HKEX’s delisting proposal lacks needed firepower
Proposal on delisting companies after a prolonged suspension fails to reconcile the lucrative trade in back door listings
Hong Kong Exchanges and Clearing on Friday issued a consultation paper on speeding up the delisting process, but the outcome is unlikely to be substantial.
According to the consultation paper, HKEX has proposed to delist companies after a continuous suspension for a prescribed period, possibly set at 12, 18 or 24 months.
In fact this is not much different or faster than the current practice. The exchange, in instances where a company has been suspended for a prolonged period, would issue three warnings, with each lasting six months, before delisted proceedings are initiated.
In comparison, markets in Shenzhen and Shanghai have a more automated delisting processes, where companies that have posted a loss for three consecutive years are booted off the exchange.
As of the end of June, there were 56 Hong Kong listed companies suspended from trade for more than three months, while 40 of these have been halted for more than a year. Among them, 25 companies did not have sufficient operations, three did not have a sufficient public float, and 28 failed to announce financial results.
This has led to the creation of a popular back door listing market in Hong Kong and is partly why it is hard for the HKEX to introduce progressive delisting mechanisms, as companies that have been suspended for a prolonged period still have value.
In addition, the HKEX does not want to launch an aggressive delisting mechanism as memories of its ill-fated 2002 delisting proposal linger.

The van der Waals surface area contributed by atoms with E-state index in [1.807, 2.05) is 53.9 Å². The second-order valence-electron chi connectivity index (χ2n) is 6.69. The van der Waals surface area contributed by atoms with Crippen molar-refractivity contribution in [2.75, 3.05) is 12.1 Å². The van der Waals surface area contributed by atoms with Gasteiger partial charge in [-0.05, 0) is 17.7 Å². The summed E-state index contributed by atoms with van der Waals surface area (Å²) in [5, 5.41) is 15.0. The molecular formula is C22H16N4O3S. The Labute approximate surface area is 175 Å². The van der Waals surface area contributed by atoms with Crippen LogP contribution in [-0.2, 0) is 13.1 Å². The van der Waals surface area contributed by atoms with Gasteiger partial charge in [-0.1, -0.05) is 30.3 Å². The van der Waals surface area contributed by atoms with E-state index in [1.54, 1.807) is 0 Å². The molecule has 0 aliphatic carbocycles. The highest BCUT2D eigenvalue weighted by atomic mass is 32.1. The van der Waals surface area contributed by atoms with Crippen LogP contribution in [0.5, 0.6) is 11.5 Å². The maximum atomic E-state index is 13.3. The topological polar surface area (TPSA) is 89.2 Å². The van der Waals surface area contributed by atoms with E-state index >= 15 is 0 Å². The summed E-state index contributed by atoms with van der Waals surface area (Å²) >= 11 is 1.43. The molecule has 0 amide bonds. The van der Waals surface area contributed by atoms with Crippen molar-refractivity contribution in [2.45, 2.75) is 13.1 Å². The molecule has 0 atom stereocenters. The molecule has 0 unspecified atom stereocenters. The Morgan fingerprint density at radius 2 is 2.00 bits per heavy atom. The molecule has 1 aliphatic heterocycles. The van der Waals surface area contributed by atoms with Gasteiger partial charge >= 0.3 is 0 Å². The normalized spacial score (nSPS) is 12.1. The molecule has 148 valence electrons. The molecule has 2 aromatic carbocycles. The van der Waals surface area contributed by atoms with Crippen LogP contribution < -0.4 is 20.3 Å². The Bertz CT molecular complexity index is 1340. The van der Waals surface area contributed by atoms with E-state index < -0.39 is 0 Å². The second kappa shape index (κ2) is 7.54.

In July of that year, Hong Kong attempted to introduce rules to delist companies trading below 50 HK cents for a full month. The proposal spooked the market, triggering a sharp sell-off as investors, worried that penny stocks would be delisted, rushed to sell their holdings in these shares.
The slump wiped out HK$10 billion worth of market value and forced the stock exchange to scrap the public consultation exercise four days later. The episode, which left many casualties, is remembered as “penny stock fiasco”.
At the time Frederick Ma Si-hang, Secretary for Financial Services and the Treasury apologised for the fiasco while HKEX chief executive Kwong Ki-chi resigned for “personal reasons” in November 2002, giving up his HK$7.95 million a year job.
This helps explain why the current HKEX proposal made it clear it would not use any share price to determine if a company should be delisted, nor does it mention any profit or market capitalisation requirement.
While Shanghai and Shenzhen markets use profitability to determine if a company should be delisted, Nasdaq delists any company trading below US$1 for 30 days. In Taipei, companies can be removed from the exchange if the market capitalisation falls below NT$200 million (US$6.62 million).
HKEX’s current proposal is far behind the mainland, the US and Taiwan. It is hard to see how this delisting reform proposal can make any difference to improve market quality.